By Vicky Gooden
I cannot believe it is just over a year since I decided to write a children’s picture book. I remember it distinctly as I had started penning little lines here and there at the top of 2020 and had pretty much finished the first draft just before the first lockdown hit in March.
I’m not entirely sure what prompted me to write it either. I’ve always had ‘write children’s book’ on a to-do list somewhere and following my daughter’s unexpected heart surgery, I think I was experiencing a deeper inspiration to get going, driven by her.
Elodie, now 2.5, had her open heart surgery in July 2019, at 14 months old (read her story here). A rather sizeable hole in her heart had been discovered at 13 months. My husband and I were utterly shocked at this news.
When we were told about the surgery she needed and once the risks and info on the procedure had sunk in, the reality that she would be left with a scar down her chest made me both sad and also grateful. A strange concoction. As a parent you never want any harm to come to your children and a scar will more than often be an indication that somewhere down the line there was harm, pain. A lasting print of a traumatic time. I felt angry that her little body was going to be put under such a mammoth event when she really should’ve only been concerned about where her next snack was coming from. Gratitude for the upcoming scar was also there too though, because that scar would ultimately signify that something had been fixed. That something truly miraculous had happened just underneath it to give our girl a life of running around and causing havoc as only a little one should.
When ever anyone asked about what kind of scar she’d be left with (as it seemed that was a real point of interest for people) I would turn in to a defiant champion of my little girl. Seemingly already preparing myself to do nothing but fill her with confidence as she grows. As best I can.
As the surgery came and went, really successfully, and Elodie went from strength to strength, I would ask friends and family to never show any kind of upset or shock if and when they saw her new mark. I never wanted Elodie to see that it caused those kind of reactions. Because that mark was proof of her strength. It was something to be in awe of. I have always chosen to show wonder at her scar, whenever she would acknowledge it herself especially in those early days post surgery. Kids are so perceptive and really look to you for a steer on things. Is this good or bad? Is this safe or unsafe?
So seeing our healing little girl, stronger than any other person I know, I felt compelled to write my first children’s book as a sort of love letter to her. A story of a little girl, not unlike lots of other little ones, who had to have an operation that left her with a ‘wonder line’.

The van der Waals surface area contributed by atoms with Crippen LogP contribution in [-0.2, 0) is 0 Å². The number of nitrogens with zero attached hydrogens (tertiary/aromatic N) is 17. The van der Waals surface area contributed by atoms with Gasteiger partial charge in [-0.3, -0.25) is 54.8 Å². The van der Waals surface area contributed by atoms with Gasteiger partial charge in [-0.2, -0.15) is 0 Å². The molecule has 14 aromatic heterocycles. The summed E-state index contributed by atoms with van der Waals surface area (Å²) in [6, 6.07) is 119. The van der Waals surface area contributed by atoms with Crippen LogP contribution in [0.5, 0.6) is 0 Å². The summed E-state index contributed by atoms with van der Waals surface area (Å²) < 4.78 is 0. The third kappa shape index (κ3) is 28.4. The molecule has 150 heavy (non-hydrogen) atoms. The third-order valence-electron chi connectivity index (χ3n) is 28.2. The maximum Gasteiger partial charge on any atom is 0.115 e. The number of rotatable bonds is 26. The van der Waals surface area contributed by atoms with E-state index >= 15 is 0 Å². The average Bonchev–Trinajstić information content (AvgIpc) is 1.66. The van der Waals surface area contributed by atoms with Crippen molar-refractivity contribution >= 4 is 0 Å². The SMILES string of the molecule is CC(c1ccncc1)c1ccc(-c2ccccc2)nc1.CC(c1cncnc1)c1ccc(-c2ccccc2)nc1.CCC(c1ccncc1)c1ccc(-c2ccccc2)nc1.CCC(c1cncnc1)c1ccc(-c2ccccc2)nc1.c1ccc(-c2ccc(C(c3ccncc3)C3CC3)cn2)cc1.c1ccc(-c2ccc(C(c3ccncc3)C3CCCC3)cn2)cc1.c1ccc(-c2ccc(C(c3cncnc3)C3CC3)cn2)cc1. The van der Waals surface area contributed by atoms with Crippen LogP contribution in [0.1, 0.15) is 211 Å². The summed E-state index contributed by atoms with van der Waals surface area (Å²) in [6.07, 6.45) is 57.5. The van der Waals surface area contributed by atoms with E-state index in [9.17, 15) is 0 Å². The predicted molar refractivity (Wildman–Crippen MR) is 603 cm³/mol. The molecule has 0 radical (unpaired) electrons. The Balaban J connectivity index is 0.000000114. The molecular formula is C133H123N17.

My Wonder Line is a representation of little ones who have been left with scars from surgery. It’s so beautifully and tactfully illustrated by the extremely talented Angela Mayers and is aimed at making any child with a scar to feel represented on bookshop shelves.
I have released My Wonder Line to be there as and when needed. Perhaps when a child first starts to enquire about their own scar, or when they start to compare themselves to others. Or perhaps as a companion to a child about to go in for surgery. Some adults have also shown an interest in it as a way to open up conversations with their little ones about their own scars.
Another aim of the book is to open up conversations within the home about the journey of our own bodies. I am 40 this year and in rather recent years I have learnt that as an infant I was operated on for a herniated belly button. I’d had no idea about that growing up but think it is so important for us to know our own bodies better than anyone else.
My hope is that the book is comforting and celebratory. One where a child can point and say, “Hey that’s like me!” but also a guide of sorts for any little ones who have a friend with a scar too. We can all feel different in many ways and at different stages of our lives. I hope that in spotting some ‘differences’ and making them normal, the difference isn’t really that different at all. As one line in the book reads:
‘We can all find something, a part not quite the same
But imagine a life if we all had the same name!
We’d be topsy and turvy, we’d feel rather upside down.
It’s in our different bits where our real stories are found.’
My Wonder Line is available for advance pre-order now at www.mywonderline.com and will be ready to ship from March 2021. 10% of profits from book sales will be going to support Tiny Tickers.